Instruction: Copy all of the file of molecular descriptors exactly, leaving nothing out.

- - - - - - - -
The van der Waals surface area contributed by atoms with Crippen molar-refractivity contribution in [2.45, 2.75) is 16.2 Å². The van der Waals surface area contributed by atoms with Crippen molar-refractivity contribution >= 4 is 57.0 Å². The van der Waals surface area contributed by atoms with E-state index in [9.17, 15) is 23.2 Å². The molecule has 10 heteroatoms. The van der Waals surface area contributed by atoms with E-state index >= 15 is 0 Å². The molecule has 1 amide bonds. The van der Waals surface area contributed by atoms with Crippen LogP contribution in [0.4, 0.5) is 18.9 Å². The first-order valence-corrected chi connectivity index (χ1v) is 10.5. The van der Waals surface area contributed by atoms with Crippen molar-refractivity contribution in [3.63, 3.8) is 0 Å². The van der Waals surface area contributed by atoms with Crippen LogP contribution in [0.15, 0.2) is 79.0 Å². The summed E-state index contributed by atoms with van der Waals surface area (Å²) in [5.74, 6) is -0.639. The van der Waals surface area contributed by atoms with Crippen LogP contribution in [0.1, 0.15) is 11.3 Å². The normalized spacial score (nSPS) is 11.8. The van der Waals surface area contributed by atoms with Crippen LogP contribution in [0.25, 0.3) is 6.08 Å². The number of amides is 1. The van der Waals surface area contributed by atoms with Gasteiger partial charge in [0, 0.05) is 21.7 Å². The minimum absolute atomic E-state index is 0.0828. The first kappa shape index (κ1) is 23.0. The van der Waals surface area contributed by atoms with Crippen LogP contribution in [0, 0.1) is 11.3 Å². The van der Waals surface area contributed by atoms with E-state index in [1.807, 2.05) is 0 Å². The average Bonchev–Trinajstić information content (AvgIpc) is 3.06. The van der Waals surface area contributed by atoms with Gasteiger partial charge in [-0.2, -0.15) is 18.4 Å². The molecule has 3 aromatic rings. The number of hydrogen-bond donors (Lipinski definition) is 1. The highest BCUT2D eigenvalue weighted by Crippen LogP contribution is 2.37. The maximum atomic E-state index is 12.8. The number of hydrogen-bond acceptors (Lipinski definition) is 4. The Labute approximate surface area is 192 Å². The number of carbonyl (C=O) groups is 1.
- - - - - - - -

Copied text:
The van der Waals surface area contributed by atoms with Crippen molar-refractivity contribution in [2.45, 2.75) is 16.2 Å². The van der Waals surface area contributed by atoms with Crippen molar-refractivity contribution >= 4 is 57.0 Å². The van der Waals surface area contributed by atoms with E-state index in [9.17, 15) is 23.2 Å². The molecule has 10 heteroatoms. The van der Waals surface area contributed by atoms with E-state index >= 15 is 0 Å². The molecule has 1 amide bonds. The van der Waals surface area contributed by atoms with Crippen LogP contribution in [0.4, 0.5) is 18.9 Å². The first-order valence-corrected chi connectivity index (χ1v) is 10.5. The van der Waals surface area contributed by atoms with Crippen molar-refractivity contribution in [3.63, 3.8) is 0 Å². The van der Waals surface area contributed by atoms with Crippen LogP contribution in [0.15, 0.2) is 79.0 Å². The summed E-state index contributed by atoms with van der Waals surface area (Å²) in [5.74, 6) is -0.639. The van der Waals surface area contributed by atoms with Crippen LogP contribution in [0.1, 0.15) is 11.3 Å². The normalized spacial score (nSPS) is 11.8. The van der Waals surface area contributed by atoms with Crippen LogP contribution in [0.25, 0.3) is 6.08 Å². The number of amides is 1. The van der Waals surface area contributed by atoms with Gasteiger partial charge in [0, 0.05) is 21.7 Å². The minimum absolute atomic E-state index is 0.0828. The first kappa shape index (κ1) is 23.0. The van der Waals surface area contributed by atoms with Crippen LogP contribution in [0, 0.1) is 11.3 Å². The van der Waals surface area contributed by atoms with E-state index in [1.807, 2.05) is 0 Å². The average Bonchev–Trinajstić information content (AvgIpc) is 3.06. The van der Waals surface area contributed by atoms with Gasteiger partial charge in [-0.2, -0.15) is 18.4 Å². The molecule has 3 aromatic rings. The number of hydrogen-bond donors (Lipinski definition) is 1. The highest BCUT2D eigenvalue weighted by Crippen LogP contribution is 2.37. The maximum atomic E-state index is 12.8. The number of hydrogen-bond acceptors (Lipinski definition) is 4. The Labute approximate surface area is 192 Å². The number of carbonyl (C=O) groups is 1.